Artist The Magnetic Fields
Album “Love at the Bottom of the Sea”
Label Merge Records
Ten albums in, The Magnetic Fields make a return to the sonic terrain they haven’t visited in over a decade.
Ever since their 1999 opus “69 Love Songs,” a painfully accurate title for the three disc set, Stephin Merritt and company have moved away from the synth-heavy sound that characterized their earlier ’90s output. They remained affectionately twee and quietly self-deprecating in the 2000s, with standout albums such as 2004’s “I”, on which every song begins with the letter I) and 2008’s “Distortion,” which, appropriately enough, has a feedback-heavy sound reminiscent of Jesus and Mary Chain.
“Love at the Bottom of the Sea” follows right on the heels of 2010’s “Realism,” but the new album sounds remarkably different. Aesthetically, it’s a return to the synth-poppy aesthetic that characterized their classic ’90s albums.
Surprisingly, there are very few guitars to be heard, but the wide range of sounds (synthesizers and things that sound like synthesizers) continues to fascinate on each listen. The arrangements — goofy and playful as they are — have the charming sophistication one would expect at this point into the band’s career.
The fifteen tracks that make up “Love at the Bottom of the Sea” are over after just 35 minutes, the longest track being just 2:38. These are the quick, witty pop tunes that songwriter Stephin Merritt built a career on. Songs such as “I’d Go Anywhere With Hugh,” “Andrew in Drag,” and “Infatuation (With Your Gyration)” are classic Merritt. His lyrics balance off-the-cuff silliness with a sense of earnestness.
By and large, twee pop is the realm of the too-cute-to-skip-school Europeans in skirts and slacks. Scotland’s Belle and Sebastian and Camera Obscura have built careers on that image of the polite, bookish rock star. But The Magnetic Fields, lovely and sweet as they are, remain the pre-eminently American version of indie pop. The band is not only more willing to goof around with their sound than their European counterparts, but their wit also has more bite. Just listen to Merritt’s quintessential smirk in “God Wants Us to Wait.”
Newer fans may need some time to adjust to the synth-pop sound of “Love at the Bottom of the Sea,” but the songs themselves are still consistently well developed and up to the standards of the rest of the Fields’ catalog. And after ten albums, that consistency is more impressive than ever.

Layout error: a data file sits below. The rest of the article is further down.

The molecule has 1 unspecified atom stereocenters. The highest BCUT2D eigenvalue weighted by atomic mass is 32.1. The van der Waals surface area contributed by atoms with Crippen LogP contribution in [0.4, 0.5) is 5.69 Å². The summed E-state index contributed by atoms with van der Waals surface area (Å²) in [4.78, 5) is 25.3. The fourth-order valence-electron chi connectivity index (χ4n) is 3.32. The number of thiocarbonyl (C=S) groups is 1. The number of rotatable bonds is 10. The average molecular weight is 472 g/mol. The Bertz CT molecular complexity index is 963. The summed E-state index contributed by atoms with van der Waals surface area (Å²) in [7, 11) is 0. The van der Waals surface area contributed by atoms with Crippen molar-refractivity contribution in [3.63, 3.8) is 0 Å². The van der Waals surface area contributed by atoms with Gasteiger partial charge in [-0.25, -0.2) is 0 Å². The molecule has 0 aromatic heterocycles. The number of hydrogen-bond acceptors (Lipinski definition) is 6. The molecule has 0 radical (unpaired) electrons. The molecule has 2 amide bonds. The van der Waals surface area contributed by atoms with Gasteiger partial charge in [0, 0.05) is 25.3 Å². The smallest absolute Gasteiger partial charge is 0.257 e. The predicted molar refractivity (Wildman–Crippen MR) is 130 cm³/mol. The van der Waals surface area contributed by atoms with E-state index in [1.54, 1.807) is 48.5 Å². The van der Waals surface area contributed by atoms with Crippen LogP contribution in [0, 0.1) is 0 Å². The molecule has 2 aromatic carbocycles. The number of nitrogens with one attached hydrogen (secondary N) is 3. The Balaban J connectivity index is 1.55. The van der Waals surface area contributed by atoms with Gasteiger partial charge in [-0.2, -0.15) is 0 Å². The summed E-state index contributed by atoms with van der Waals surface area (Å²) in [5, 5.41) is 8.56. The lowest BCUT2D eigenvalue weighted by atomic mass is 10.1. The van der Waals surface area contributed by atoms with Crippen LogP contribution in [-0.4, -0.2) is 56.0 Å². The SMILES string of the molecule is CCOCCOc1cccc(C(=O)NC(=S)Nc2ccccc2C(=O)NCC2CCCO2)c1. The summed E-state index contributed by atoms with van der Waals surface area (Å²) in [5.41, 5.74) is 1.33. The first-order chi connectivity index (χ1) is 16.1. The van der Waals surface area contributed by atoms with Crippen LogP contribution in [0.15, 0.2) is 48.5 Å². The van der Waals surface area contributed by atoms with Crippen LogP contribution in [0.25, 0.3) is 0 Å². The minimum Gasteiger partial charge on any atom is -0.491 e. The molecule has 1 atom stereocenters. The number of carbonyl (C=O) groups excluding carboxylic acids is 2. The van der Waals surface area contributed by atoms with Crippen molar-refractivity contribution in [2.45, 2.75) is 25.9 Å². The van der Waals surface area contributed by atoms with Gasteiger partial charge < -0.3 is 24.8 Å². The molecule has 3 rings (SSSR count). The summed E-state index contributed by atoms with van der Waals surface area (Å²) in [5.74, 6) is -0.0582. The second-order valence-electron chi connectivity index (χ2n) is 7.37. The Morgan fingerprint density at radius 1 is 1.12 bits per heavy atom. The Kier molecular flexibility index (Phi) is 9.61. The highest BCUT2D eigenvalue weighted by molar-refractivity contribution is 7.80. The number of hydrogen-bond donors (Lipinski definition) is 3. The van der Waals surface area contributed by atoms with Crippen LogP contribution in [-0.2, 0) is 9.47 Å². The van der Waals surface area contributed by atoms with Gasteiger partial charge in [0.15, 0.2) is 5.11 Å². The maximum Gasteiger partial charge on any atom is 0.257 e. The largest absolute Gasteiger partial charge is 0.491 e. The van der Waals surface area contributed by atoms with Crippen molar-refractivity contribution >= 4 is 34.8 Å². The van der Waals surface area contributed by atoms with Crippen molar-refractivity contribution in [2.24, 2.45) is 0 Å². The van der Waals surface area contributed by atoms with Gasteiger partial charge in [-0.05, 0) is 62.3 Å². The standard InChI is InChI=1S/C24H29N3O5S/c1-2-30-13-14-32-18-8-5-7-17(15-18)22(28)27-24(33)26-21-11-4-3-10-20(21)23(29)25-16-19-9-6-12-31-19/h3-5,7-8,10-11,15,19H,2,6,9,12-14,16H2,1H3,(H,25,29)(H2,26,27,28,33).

Artist The Men
Album “Open Your Heart”
Label Sacred Bones Records
Despite being extremely difficult to Google, New York City quartet The Men reached a respectable level of hype with last year’s “Leave Home.” The eight-song album was incredibly heavy and comparable to the stoner metal of Kyuss, Boris and Queens of the Stone Age, especially on the massive cut “().”
On “Open Your Heart,” the group’s third full-length and second on Sacred Bones, The Men turn away from the brutal edge of their earlier material and move toward a jangly, garage rock sound. It’s still riff-heavy, loud and in your face, but the tunes aren’t as intimidating as they once were. Even with the abrasive post-hardcore vocal work and pummeling pulse of the guitar/drum/bass setup, the music simply feels good. Tracks like “Animal” and “Please Don’t Go Away” are head-nodding, smile-inducing, dopamine-rushing rock ‘n’ roll at its finest.
But that isn’t to imply a lack of innovation. The rambling, warbling instrumental “Country Song” calls to mind Neil Young and Crazy Horse as much as Earth and Mogwai. When it segues into the upbeat, seven-minute “Oscillation,” it’s clear the band has found something special.
The comparisons don’t stop there. It’s easy for critics to point out similarities and cite as many potential influences as possible. But The Men weave all those different sounds into something that sounds like nobody else. It’s been a while since a group has injected so much unique personality into a no-frills, classic take on rock music.
“Open Your Heart” is certainly that but it also sounds impeccably modern. For the timeless qualities of its sound, it isn’t an album that could have been made in any earlier time.
Album “Kindred” EP
Label Hyperdub Records
When he released “Untrue” in 2007, Burial brought the sound of South London boroughs to the world at large. Dubstep had been around for a few years already, but it was rarely heard outside of clubs filled with Red Stripe-sipping bassheads. Since the classic dub-reggae-meets-two-step sound died out in 2010, the word dubstep has become largely associated with the tiresome and robotic sound of American producer Skrillex. But the massive influence of UK dubstep, and Burial in particular, has been slowly seeping into pop trends: The Weeknd (who produced tracks on Drake’s latest), James Blake and even local favorites PoliÃ§a’s autotuned moodiness can be heard in
“Kindred,” his latest work, is the most intricate work he’s done to date. The three tracks work as suites, punctuated with different movements and codas. His trademark sound is stronger than ever: distorted, melancholic vocal samples thrown on top of a shuffling garage beat.
There are also samples of thunderstorms and lots of crackles for a more theatrical atmosphere. Such dramatic elements could have been a failure, but the gutted bass and drums at the core of Burial’s work keeps it all together. It’s some of his finest and darkest work yet, to be played exclusively at night.
And take note of the warning on Hyperdub’s page: “The skips and cut outs are